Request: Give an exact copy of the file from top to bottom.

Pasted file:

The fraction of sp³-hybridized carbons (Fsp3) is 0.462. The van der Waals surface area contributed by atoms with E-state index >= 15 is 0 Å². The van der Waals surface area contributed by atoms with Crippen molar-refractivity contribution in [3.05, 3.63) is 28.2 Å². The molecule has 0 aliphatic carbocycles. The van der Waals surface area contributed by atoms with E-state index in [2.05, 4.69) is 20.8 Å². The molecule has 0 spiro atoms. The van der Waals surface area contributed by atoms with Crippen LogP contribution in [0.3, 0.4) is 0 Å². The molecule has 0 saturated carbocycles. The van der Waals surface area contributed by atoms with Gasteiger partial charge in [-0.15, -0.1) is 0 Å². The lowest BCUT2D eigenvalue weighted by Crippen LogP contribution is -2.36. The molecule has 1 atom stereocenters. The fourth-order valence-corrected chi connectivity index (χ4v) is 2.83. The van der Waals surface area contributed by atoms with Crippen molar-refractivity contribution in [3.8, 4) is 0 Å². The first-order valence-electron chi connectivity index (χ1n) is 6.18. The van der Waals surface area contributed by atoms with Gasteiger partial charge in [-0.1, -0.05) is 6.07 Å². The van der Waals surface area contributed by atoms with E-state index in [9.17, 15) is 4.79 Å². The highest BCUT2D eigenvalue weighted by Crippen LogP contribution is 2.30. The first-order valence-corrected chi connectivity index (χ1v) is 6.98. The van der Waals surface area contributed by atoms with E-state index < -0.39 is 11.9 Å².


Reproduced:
The fraction of sp³-hybridized carbons (Fsp3) is 0.462. The van der Waals surface area contributed by atoms with E-state index >= 15 is 0 Å². The van der Waals surface area contributed by atoms with Crippen molar-refractivity contribution in [3.05, 3.63) is 28.2 Å². The molecule has 0 aliphatic carbocycles. The van der Waals surface area contributed by atoms with E-state index in [2.05, 4.69) is 20.8 Å². The molecule has 0 spiro atoms. The van der Waals surface area contributed by atoms with Crippen LogP contribution in [0.3, 0.4) is 0 Å². The molecule has 0 saturated carbocycles. The van der Waals surface area contributed by atoms with Gasteiger partial charge in [-0.15, -0.1) is 0 Å². The lowest BCUT2D eigenvalue weighted by Crippen LogP contribution is -2.36. The molecule has 1 atom stereocenters. The fourth-order valence-corrected chi connectivity index (χ4v) is 2.83. The van der Waals surface area contributed by atoms with Crippen molar-refractivity contribution in [3.8, 4) is 0 Å². The first-order valence-electron chi connectivity index (χ1n) is 6.18. The van der Waals surface area contributed by atoms with Gasteiger partial charge in [-0.1, -0.05) is 6.07 Å². The van der Waals surface area contributed by atoms with E-state index in [9.17, 15) is 4.79 Å². The highest BCUT2D eigenvalue weighted by Crippen LogP contribution is 2.30. The first-order valence-corrected chi connectivity index (χ1v) is 6.98. The van der Waals surface area contributed by atoms with E-state index < -0.39 is 11.9 Å².